Recently discovered, an Android vulnerability called Fake ID allows apps to impersonate other apps by copying their identity. Each app has its own unique identity, as defined by the developers, after they create their public/private key pair. This identity is a digital certificate used to cryptographically sign the app package (.apk file for Android) to be later verified by a tool or operating system for authenticity. Yet developers can copy an identity from another app, combine it with the new app’s identity to make a chain of certificates, attach that chain to the new app, and essentially “pose” as the former app. Given the nature of the vulnerability, it is likely that only malicious developers would conduct such activities. In addition, depending on which certificate details are copied, there could be a risk of the malicious application gaining more privileged access to the system or other running applications due to the trusted nature of some certificates.
At the heart of its security model, the Android operating system, like many other contemporary platforms, includes a component capable of verifying application packages via their signatures to ensure they match the app they are attached to. The Fake ID vulnerability fundamentally breaks this verification process and leaves the system unable to verify the authenticity of the certificate chain. This means that one application can claim to be issued by another application or identity. In theory the component should validate the certificate chain by checking the issuer signature of a child certificate against the public certificate of the issuer.
Depending on the behavior of the application installed–or of the certificate copied–and whether that has any default level of trust on the Android platform, data could be leaked from the device or other malicious activities could take place. Given the lack of warnings in all but the latest version of Android, a user would be none the wiser if an exploit had taken place.
Users of Android Versions 2.1, Eclair, through to 4.3, Jelly Bean, are vulnerable to this exploit, but the threat may depend on the hardware manufacturer or the applications on the system as to whether a malicious application could receive elevated privileges.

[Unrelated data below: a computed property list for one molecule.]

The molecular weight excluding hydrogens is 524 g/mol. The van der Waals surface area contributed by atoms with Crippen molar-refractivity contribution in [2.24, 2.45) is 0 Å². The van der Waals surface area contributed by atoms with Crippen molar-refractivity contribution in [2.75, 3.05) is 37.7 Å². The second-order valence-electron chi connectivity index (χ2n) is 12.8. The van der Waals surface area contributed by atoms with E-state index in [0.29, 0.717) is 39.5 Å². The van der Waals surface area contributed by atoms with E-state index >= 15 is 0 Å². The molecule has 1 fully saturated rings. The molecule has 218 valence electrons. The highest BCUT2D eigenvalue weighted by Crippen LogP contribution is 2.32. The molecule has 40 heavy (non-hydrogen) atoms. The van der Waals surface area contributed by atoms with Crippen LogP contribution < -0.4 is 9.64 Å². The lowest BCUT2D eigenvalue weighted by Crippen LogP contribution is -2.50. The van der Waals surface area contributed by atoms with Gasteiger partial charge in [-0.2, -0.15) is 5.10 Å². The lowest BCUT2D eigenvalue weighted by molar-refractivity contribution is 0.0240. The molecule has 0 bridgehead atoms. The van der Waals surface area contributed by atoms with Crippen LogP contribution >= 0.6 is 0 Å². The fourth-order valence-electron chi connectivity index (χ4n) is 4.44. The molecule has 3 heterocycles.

Google patched this vulnerability in the latest Android, Version 4.4.4, in April and has released the patch to OEMs. All users should make sure they have this version of Android on their devices or should take the measures noted below to make sure they’re not affected.
Depending on the hardware manufacturer and the version of Android, a user may be vulnerable to one or more privileged-attack vectors. Given that this problem relates to chains of certificates, a hacker could choose to include many certificates to cover all options, and more, in their specifically crafted malware.
- Install updates: Update your Google Android device to the latest OS–Android 4.4.4. This may be out of your control due to the nature of customization by Google OEMs and telecommunication carriers.
- Use security software: Especially if you cannot update your device to the latest version of Android, you could use a new tool provided by McAfee–Fake ID Detector–which enables you to quickly discover if your apps contain the exploit. The McAfee Mobile Security suite will be able to check for the exploit in a future version, but the current version can protect against known malware samples using the vulnerability.
- Avoid untrusted app stores: You should know and trust the sources of the applications you are installing. Google has put measures in place to check for this exploit in any app before it becomes available in the market place. Avoid installing applications from third-party market places and especially those attached to or linked to in emails or text messages.
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